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Sony makes great mirrorless cameras and great DSLRs; its NEX-6 mirrorless camera might be the best of its kind ever made, and the full-frame A99 DSLR blew our friends at Popular Photography away. The newly announced A3000 is something we haven’t seen before: a mirrorless camera in the shape of a DSLR. Best of both worlds, or a weird misfit in camera purgatory?
DSLRs use a mirror to reflect light into the viewfinder, so you can see the image right through the lens. That requires a fair bit of space, so DSLRs necessarily have a large body–which they fill up with all kinds of goodies, like a separate sensor for autofocus and mounts for big, expensive lenses. Mirrorless cameras don’t have the mirror; they tend to be very compact, but they have a few key weaknesses. The tiny size means autofocus is sometimes not quite as good as in DSLRs (though Sony has made huge strides in that department lately), there’s not much room for an electronic viewfinder (so you’re often restricted to using the screen to frame your shots, like on a cellphone), and they’re compatible only with the smaller, more expensive selection of lenses specifically designed for mirrorless cameras. (DSLRs have used the same lens mounts for decades, so if you’ve got a brand-new Nikon, you can screw on a lens from the 1960s with no problem.)
The A3000 is a mirrorless camera, but it’s bigger and thicker than Sony’s regular mirrorless line, the NEX series. In fact, it has the shape and color of a Sony DSLR, though it’s smaller than even the smallest Sony Alpha DSLR. (The Panasonic GH3 is similar, though much more expensive.) It has an electronic viewfinder, and the shape and button layout may be more comfortable or familiar to those who have used DSLRs in the past. But it uses the more expensive and limited selection of lenses meant for the NEX series, and it has a similar amount of processing power and quality of internals as the NEX-6–though they’re used differently.
Sony A3000 From Top
The A3000 has a 20-megapixel sensor, giving it a higher resolution than the NEX-6 (which has a 16.1-megapixel sensor), but the trick here is that the NEX-6 secretly has a higher megapixel count than it advertises. The extra megapixels are used for an autofocus system, similar to the way it’s done in DSLRs (which have historically been much better at autofocusing than mirrorless cameras). The A3000 has no such setup, so its autofocus abilities may not be quite as strong. But given the slightly improved processor, it’s likely that the A3000 will have similar image quality (meaning, very good image quality) as the NEX-6.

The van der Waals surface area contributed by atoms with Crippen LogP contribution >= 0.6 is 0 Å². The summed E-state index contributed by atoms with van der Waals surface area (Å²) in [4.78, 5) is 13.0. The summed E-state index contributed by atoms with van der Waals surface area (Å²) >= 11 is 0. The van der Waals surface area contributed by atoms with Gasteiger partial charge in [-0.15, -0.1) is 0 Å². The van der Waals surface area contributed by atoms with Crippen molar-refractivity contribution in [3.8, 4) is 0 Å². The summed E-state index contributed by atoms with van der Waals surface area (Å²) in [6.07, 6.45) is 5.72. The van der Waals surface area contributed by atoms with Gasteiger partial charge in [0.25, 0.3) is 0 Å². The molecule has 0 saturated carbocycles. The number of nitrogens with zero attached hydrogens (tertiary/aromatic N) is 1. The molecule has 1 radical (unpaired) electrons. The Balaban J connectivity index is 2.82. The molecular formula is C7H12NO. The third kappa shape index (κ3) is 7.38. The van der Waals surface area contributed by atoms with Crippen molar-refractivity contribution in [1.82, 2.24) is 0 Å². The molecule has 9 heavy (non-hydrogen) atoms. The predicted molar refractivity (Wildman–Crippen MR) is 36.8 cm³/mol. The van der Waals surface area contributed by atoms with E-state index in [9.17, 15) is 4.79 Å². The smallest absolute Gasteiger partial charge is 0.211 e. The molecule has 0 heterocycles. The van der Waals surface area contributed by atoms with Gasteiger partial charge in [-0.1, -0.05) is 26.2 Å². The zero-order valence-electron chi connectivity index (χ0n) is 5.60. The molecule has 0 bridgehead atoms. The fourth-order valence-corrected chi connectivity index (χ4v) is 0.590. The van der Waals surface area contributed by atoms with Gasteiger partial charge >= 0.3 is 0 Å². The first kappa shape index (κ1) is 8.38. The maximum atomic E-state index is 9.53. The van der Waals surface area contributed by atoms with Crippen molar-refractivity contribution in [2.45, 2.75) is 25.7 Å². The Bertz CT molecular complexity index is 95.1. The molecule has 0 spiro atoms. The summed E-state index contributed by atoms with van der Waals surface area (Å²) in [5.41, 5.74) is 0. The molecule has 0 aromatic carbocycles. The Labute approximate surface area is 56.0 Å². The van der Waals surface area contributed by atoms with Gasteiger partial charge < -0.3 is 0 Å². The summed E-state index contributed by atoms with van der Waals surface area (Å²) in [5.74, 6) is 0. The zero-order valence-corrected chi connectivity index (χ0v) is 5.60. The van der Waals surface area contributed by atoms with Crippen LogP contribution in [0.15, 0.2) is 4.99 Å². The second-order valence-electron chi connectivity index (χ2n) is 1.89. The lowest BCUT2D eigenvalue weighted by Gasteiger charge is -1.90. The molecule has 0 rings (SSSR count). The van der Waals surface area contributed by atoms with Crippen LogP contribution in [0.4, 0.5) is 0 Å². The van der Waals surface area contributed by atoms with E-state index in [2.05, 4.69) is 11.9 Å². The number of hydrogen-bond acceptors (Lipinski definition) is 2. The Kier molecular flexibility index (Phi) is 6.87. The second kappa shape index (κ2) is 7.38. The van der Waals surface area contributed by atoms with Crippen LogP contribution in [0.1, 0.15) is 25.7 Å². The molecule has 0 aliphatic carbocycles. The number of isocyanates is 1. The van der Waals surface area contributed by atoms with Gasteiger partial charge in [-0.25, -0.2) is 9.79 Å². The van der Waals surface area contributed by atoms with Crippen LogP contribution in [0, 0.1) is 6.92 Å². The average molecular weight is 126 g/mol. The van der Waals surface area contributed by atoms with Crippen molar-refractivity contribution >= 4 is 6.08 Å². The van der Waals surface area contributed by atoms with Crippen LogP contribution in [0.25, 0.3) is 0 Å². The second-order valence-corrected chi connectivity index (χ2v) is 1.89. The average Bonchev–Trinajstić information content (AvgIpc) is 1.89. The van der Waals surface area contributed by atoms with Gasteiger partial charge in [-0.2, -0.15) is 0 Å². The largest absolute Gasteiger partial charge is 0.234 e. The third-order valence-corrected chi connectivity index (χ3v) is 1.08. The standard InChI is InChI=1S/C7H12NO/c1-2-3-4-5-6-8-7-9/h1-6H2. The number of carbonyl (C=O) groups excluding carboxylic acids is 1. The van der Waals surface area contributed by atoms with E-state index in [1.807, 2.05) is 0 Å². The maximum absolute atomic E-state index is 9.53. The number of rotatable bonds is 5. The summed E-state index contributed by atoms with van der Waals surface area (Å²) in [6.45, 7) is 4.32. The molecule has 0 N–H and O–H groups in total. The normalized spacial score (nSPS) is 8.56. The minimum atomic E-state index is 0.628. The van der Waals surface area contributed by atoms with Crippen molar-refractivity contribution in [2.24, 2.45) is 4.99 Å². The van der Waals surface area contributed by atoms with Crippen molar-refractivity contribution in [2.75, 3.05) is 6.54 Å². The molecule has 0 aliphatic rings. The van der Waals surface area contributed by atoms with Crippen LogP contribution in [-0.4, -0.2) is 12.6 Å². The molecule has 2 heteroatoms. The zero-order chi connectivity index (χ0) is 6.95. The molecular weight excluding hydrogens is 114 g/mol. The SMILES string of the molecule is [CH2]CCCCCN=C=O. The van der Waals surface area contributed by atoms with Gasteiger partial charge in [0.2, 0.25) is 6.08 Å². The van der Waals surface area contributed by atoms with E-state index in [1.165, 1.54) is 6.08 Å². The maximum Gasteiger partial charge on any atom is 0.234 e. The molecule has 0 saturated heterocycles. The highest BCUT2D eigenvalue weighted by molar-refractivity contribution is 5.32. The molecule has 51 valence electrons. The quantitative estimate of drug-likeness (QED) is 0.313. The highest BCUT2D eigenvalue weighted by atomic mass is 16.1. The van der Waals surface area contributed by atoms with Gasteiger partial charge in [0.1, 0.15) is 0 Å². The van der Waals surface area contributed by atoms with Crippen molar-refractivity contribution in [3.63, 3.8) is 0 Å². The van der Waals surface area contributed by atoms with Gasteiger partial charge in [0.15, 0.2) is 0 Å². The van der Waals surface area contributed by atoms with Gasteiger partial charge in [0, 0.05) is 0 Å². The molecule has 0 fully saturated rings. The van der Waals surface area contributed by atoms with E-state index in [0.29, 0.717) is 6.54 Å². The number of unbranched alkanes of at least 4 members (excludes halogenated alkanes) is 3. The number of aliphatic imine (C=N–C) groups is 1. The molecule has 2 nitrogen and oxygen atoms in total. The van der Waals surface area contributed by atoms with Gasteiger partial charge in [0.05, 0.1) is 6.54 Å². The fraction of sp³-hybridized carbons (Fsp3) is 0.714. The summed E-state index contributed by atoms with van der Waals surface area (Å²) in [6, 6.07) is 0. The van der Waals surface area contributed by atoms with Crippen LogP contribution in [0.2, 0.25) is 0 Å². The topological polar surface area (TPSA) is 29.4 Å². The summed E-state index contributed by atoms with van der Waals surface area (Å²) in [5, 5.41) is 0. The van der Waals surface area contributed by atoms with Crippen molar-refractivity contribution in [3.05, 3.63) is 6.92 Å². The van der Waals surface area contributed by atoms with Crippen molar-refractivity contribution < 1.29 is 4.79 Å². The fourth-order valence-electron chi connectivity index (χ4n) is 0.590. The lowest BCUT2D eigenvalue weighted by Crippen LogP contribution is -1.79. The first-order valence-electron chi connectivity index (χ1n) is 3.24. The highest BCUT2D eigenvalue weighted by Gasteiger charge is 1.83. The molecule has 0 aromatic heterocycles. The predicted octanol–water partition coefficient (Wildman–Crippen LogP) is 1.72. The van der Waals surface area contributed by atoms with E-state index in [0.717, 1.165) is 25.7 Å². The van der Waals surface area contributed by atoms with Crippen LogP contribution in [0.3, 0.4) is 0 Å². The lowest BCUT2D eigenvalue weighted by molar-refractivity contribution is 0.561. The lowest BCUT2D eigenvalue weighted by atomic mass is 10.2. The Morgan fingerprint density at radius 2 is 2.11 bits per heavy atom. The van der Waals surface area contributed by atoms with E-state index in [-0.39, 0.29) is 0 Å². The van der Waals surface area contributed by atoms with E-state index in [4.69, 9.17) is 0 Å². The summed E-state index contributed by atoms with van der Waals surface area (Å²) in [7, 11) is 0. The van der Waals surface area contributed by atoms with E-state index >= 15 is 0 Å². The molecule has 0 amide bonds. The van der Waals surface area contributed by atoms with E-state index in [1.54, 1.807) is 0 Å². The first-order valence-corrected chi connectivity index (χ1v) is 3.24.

But the big difference: with a kit lens, the NEX-6 retails for $800. The A3000 will be half that, at only $400. That gives it a pretty amazing ratio of image quality to price; there are plenty of mirrorless cameras in the $400 range, but none have anywhere near the likely image quality and featureset. (That’s thanks to the A3000’s larger size, which makes it easier to fit in quality components.)
DSLRs, too, are much more expensive; a good entry-level DSLR, like the Canon T4i, also costs $800.
For an in-depth, expert look at the A3000, head on over to our sister site, Popular Photography. We’ll definitely be watching; it’s one of the more interesting cameras out there, and could be a great, cheap option for anyone looking for a first interchangeable-lens shooter.